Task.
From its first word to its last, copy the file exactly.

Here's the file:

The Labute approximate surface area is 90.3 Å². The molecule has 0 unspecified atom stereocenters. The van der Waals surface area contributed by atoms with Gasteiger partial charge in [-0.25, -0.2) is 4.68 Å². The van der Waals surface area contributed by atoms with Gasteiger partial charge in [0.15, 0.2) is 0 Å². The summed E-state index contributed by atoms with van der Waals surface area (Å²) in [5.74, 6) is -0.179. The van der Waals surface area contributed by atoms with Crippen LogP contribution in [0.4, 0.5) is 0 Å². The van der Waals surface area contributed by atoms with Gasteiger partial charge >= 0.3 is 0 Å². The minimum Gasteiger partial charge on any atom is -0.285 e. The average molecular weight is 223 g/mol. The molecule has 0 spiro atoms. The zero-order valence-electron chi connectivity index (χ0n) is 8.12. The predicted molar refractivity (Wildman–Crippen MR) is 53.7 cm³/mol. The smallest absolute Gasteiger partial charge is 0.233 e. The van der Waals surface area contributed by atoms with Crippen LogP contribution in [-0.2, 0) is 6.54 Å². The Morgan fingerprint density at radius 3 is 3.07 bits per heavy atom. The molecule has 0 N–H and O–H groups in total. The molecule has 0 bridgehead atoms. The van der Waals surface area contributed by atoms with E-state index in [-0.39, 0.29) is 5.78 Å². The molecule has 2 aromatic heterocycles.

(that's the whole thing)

The Labute approximate surface area is 90.3 Å². The molecule has 0 unspecified atom stereocenters. The van der Waals surface area contributed by atoms with Gasteiger partial charge in [-0.25, -0.2) is 4.68 Å². The van der Waals surface area contributed by atoms with Gasteiger partial charge in [0.15, 0.2) is 0 Å². The summed E-state index contributed by atoms with van der Waals surface area (Å²) in [5.74, 6) is -0.179. The van der Waals surface area contributed by atoms with Crippen LogP contribution in [0.4, 0.5) is 0 Å². The van der Waals surface area contributed by atoms with Gasteiger partial charge >= 0.3 is 0 Å². The minimum Gasteiger partial charge on any atom is -0.285 e. The average molecular weight is 223 g/mol. The molecule has 0 spiro atoms. The zero-order valence-electron chi connectivity index (χ0n) is 8.12. The predicted molar refractivity (Wildman–Crippen MR) is 53.7 cm³/mol. The smallest absolute Gasteiger partial charge is 0.233 e. The van der Waals surface area contributed by atoms with Crippen LogP contribution in [-0.2, 0) is 6.54 Å². The Morgan fingerprint density at radius 3 is 3.07 bits per heavy atom. The molecule has 0 N–H and O–H groups in total. The molecule has 0 bridgehead atoms. The van der Waals surface area contributed by atoms with E-state index in [-0.39, 0.29) is 5.78 Å². The molecule has 2 aromatic heterocycles.